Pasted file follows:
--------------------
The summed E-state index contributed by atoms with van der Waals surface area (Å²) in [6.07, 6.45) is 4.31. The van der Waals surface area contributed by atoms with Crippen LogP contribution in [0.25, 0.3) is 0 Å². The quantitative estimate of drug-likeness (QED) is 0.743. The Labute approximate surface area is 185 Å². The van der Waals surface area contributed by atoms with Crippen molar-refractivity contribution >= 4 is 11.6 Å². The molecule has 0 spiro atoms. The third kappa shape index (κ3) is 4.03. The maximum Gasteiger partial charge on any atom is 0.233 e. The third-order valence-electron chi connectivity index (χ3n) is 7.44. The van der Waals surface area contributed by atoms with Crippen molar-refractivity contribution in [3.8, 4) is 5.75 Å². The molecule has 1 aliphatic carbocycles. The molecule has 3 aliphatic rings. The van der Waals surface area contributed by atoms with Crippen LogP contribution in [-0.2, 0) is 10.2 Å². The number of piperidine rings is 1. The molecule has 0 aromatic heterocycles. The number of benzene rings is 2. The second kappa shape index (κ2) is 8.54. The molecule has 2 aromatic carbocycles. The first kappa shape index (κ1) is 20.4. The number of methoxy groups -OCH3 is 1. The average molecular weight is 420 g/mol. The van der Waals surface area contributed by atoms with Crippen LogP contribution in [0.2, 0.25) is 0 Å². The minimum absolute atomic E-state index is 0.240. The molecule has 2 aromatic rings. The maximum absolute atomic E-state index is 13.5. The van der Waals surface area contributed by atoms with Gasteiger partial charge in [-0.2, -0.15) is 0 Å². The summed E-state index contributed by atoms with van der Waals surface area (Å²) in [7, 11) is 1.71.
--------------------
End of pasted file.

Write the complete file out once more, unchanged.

The summed E-state index contributed by atoms with van der Waals surface area (Å²) in [6.07, 6.45) is 4.31. The van der Waals surface area contributed by atoms with Crippen LogP contribution in [0.25, 0.3) is 0 Å². The quantitative estimate of drug-likeness (QED) is 0.743. The Labute approximate surface area is 185 Å². The van der Waals surface area contributed by atoms with Crippen molar-refractivity contribution >= 4 is 11.6 Å². The molecule has 0 spiro atoms. The third kappa shape index (κ3) is 4.03. The maximum Gasteiger partial charge on any atom is 0.233 e. The third-order valence-electron chi connectivity index (χ3n) is 7.44. The van der Waals surface area contributed by atoms with Crippen molar-refractivity contribution in [3.8, 4) is 5.75 Å². The molecule has 1 aliphatic carbocycles. The molecule has 3 aliphatic rings. The van der Waals surface area contributed by atoms with Crippen LogP contribution in [-0.2, 0) is 10.2 Å². The number of piperidine rings is 1. The molecule has 0 aromatic heterocycles. The number of benzene rings is 2. The second kappa shape index (κ2) is 8.54. The molecule has 2 aromatic carbocycles. The first kappa shape index (κ1) is 20.4. The number of methoxy groups -OCH3 is 1. The average molecular weight is 420 g/mol. The van der Waals surface area contributed by atoms with Crippen LogP contribution in [0.2, 0.25) is 0 Å². The minimum absolute atomic E-state index is 0.240. The molecule has 2 aromatic rings. The maximum absolute atomic E-state index is 13.5. The van der Waals surface area contributed by atoms with Gasteiger partial charge in [-0.2, -0.15) is 0 Å². The summed E-state index contributed by atoms with van der Waals surface area (Å²) in [7, 11) is 1.71.